This Just-Released Single From The Solo Project Of Dallas’ Hunter Cannon Is Gloomy With A Chance Of Indie-Rock Fun.

Welcome to Song of the Day, where we hip you to all the new local releases you should be caring about. By highlighting one new North Texas-sprung tune every week day, our hope is that you’ll find something new to love about the rich and abundant DFW music scene five days a week.

Coywolfe – “Call It a Night”
RIYL: Queens of the Stone Age.
What else you should know: Hunter Cannon is a multi-hyphenate musician who has long had a hand in various projects all over North Texas, but perhaps none of them have showcased his versatility quite like his solo project.

Cannon hasn’t released any new material under his Coywolfe moniker in almost exactly a year, but it hasn’t been for lack of fervor for what he describes as a creative outlet.

“This has been a labor of love over the years,” Cannon says of the project. “And I’m glad this song in particular is finally seeing the light of day, because it’s my personal favorite.”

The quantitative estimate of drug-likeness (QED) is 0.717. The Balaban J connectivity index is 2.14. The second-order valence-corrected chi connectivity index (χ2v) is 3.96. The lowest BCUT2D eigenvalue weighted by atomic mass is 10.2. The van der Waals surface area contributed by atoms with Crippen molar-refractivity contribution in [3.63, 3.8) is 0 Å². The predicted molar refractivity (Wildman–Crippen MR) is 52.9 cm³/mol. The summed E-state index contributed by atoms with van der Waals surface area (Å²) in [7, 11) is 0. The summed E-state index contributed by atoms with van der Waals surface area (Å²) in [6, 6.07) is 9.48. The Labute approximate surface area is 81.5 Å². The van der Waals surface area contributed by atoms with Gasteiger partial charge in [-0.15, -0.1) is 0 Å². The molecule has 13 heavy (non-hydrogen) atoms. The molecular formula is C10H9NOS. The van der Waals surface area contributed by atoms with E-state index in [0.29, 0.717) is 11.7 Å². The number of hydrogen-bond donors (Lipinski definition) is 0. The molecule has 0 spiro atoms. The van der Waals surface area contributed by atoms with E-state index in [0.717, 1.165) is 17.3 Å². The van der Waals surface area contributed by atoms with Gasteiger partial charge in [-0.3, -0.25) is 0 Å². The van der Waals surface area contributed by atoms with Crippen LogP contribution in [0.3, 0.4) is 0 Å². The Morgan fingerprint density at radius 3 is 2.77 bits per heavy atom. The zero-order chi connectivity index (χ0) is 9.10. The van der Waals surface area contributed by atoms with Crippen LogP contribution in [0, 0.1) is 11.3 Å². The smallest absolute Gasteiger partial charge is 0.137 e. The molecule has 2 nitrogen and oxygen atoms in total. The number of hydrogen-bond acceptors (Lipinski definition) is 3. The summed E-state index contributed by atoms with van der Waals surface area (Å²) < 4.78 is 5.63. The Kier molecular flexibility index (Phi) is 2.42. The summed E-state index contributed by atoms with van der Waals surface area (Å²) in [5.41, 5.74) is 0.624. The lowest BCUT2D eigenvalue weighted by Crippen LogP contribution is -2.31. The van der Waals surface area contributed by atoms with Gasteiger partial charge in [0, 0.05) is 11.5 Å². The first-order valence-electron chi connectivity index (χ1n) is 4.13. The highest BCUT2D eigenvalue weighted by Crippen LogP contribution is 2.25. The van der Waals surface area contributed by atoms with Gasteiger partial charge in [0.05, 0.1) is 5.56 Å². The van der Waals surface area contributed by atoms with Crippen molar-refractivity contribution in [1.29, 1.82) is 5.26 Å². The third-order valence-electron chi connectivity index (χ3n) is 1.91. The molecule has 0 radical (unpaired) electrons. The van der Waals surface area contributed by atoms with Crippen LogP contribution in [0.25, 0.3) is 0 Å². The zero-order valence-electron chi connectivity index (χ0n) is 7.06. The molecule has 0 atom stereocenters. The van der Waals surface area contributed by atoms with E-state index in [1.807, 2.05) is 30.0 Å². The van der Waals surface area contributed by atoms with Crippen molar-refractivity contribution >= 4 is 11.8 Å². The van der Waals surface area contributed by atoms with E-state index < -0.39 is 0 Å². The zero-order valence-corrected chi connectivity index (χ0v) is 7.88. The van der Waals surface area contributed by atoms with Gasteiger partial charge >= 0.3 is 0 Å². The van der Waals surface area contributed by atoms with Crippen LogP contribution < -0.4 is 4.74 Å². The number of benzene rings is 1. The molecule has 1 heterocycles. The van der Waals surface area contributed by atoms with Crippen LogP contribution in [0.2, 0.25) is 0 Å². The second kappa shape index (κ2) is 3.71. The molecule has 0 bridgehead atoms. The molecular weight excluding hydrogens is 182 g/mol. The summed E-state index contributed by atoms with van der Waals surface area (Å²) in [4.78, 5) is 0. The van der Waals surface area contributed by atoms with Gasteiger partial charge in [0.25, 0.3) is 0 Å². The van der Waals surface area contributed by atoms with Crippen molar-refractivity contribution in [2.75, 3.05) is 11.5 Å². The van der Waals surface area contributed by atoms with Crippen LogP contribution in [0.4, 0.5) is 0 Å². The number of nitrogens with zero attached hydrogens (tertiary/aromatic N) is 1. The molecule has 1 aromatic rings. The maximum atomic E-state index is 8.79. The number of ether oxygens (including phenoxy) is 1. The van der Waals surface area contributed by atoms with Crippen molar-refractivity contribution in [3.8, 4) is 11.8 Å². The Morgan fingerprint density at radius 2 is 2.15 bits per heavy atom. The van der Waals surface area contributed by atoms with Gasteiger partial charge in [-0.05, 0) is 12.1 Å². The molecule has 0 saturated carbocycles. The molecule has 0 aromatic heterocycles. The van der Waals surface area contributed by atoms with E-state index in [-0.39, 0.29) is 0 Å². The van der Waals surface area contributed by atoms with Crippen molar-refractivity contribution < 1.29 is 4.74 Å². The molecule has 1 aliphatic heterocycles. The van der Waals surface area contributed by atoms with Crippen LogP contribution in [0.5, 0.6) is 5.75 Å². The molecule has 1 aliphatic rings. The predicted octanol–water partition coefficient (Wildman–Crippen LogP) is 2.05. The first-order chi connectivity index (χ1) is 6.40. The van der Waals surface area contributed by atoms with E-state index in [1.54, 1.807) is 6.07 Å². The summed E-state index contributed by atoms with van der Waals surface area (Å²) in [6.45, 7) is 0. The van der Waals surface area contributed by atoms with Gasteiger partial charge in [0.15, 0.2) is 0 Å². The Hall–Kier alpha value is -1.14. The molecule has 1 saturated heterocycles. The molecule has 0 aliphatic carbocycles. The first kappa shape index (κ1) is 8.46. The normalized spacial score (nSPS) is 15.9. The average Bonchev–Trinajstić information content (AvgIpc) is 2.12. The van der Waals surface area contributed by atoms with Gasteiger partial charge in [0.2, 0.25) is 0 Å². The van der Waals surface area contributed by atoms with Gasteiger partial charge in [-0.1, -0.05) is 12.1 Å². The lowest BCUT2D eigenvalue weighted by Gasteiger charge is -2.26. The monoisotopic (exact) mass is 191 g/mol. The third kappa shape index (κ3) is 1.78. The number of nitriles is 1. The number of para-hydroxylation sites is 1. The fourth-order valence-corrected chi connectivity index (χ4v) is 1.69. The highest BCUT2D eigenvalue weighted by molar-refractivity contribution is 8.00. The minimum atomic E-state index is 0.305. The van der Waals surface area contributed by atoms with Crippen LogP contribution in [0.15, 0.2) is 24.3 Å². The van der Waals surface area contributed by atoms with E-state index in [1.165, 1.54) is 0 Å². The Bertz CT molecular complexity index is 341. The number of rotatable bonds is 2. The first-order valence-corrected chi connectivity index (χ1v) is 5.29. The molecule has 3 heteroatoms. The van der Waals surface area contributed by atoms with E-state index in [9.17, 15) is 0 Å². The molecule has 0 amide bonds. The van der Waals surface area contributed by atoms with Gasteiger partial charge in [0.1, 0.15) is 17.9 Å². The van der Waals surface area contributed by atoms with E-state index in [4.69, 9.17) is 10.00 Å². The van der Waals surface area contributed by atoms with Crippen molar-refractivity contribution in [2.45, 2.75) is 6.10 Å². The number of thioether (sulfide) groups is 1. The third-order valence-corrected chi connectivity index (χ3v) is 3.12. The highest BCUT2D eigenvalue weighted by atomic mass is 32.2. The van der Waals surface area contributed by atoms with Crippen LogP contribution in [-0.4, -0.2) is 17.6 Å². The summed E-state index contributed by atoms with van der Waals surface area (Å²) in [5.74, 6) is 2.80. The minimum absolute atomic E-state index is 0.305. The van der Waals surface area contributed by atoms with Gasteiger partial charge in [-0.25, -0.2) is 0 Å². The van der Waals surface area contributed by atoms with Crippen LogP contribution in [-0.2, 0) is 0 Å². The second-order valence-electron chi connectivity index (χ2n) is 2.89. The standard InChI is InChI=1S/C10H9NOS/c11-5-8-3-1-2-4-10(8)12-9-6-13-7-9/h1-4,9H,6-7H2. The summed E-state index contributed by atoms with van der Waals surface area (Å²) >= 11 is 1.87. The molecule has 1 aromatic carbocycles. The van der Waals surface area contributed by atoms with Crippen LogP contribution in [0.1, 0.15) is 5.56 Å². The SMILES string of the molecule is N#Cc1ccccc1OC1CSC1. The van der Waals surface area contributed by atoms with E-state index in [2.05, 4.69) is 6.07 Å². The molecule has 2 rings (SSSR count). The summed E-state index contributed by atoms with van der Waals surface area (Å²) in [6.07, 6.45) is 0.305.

Produced by Son of Stan’s Jordan Richardson at his Electric Barryland studios in Fort Worth, the six-minute song is supported by a North Texas supergroup of sorts. Cannon tapped friends — and familiar faces among the DFW music scene — Brooks Martin (The Birds of Night) on bass, Cory Graves (Vandoliers) on synth and Colin Beams (Different Strokes) on guitar for Coywolfe’s most playful single yet.

Bolted by Cannon’s steep vocals and some of the catchiest riffs I’ve heard as of late, the song is somehow equal parts gloom and sprightliness, which seems almost circumstantial for the times.

“It does feel a bit fitting that it’s coming out during this insane pandemic,” he says. “[Because] the chorus lines are essentially about staying at home and not hanging out with your friends. [But] it kind of serves as a reminder that you can never take the mundane, normal times with your with your friends and family for granted.”

“Call It a Night” is also a bit of a head-scratcher in that it’s hard to understand why we don’t hear more of Cannon’s solo work too often, especially when listening through his race-against-time tone, or standout moments like the song’s slightly ominous outro.

Unsurprisingly, Cannon already has his hands full with yet another blooming new project set to debut soon, but that won’t stop us from hoping it doesn’t take another year for more Coywolfe to come.

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